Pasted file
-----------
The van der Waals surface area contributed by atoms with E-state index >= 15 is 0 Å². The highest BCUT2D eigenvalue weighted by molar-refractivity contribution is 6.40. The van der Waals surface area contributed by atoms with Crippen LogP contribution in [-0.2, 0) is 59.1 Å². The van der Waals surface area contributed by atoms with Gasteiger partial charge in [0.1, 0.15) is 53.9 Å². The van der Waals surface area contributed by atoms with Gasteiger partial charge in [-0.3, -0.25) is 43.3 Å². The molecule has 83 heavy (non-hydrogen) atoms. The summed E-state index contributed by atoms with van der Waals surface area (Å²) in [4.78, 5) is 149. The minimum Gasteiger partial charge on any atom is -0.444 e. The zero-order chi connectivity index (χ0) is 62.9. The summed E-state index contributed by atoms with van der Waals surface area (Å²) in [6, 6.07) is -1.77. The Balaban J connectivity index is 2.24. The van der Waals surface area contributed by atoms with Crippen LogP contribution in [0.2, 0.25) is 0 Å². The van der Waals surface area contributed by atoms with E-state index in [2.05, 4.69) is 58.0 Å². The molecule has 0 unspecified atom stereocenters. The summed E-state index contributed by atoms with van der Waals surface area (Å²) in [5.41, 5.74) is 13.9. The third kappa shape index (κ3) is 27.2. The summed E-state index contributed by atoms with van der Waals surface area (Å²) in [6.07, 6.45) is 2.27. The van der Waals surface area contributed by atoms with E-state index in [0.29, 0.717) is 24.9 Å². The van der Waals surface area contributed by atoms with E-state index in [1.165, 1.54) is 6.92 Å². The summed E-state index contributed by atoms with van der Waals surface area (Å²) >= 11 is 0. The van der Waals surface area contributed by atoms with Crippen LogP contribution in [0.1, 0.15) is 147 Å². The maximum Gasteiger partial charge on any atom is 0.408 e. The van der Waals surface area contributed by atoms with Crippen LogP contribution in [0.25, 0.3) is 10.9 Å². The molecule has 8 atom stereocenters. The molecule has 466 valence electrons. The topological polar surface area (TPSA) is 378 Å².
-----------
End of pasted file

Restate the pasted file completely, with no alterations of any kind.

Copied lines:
The van der Waals surface area contributed by atoms with E-state index >= 15 is 0 Å². The highest BCUT2D eigenvalue weighted by molar-refractivity contribution is 6.40. The van der Waals surface area contributed by atoms with Crippen LogP contribution in [-0.2, 0) is 59.1 Å². The van der Waals surface area contributed by atoms with Gasteiger partial charge in [0.1, 0.15) is 53.9 Å². The van der Waals surface area contributed by atoms with Gasteiger partial charge in [-0.3, -0.25) is 43.3 Å². The molecule has 83 heavy (non-hydrogen) atoms. The summed E-state index contributed by atoms with van der Waals surface area (Å²) in [4.78, 5) is 149. The minimum Gasteiger partial charge on any atom is -0.444 e. The zero-order chi connectivity index (χ0) is 62.9. The summed E-state index contributed by atoms with van der Waals surface area (Å²) in [6, 6.07) is -1.77. The Balaban J connectivity index is 2.24. The van der Waals surface area contributed by atoms with Crippen LogP contribution in [0.2, 0.25) is 0 Å². The van der Waals surface area contributed by atoms with E-state index in [2.05, 4.69) is 58.0 Å². The molecule has 0 unspecified atom stereocenters. The summed E-state index contributed by atoms with van der Waals surface area (Å²) in [5.41, 5.74) is 13.9. The third kappa shape index (κ3) is 27.2. The summed E-state index contributed by atoms with van der Waals surface area (Å²) in [6.07, 6.45) is 2.27. The van der Waals surface area contributed by atoms with E-state index in [0.29, 0.717) is 24.9 Å². The van der Waals surface area contributed by atoms with E-state index in [1.165, 1.54) is 6.92 Å². The summed E-state index contributed by atoms with van der Waals surface area (Å²) >= 11 is 0. The van der Waals surface area contributed by atoms with Crippen LogP contribution in [0.1, 0.15) is 147 Å². The maximum Gasteiger partial charge on any atom is 0.408 e. The van der Waals surface area contributed by atoms with Crippen LogP contribution in [0.25, 0.3) is 10.9 Å². The molecule has 8 atom stereocenters. The molecule has 466 valence electrons. The topological polar surface area (TPSA) is 378 Å².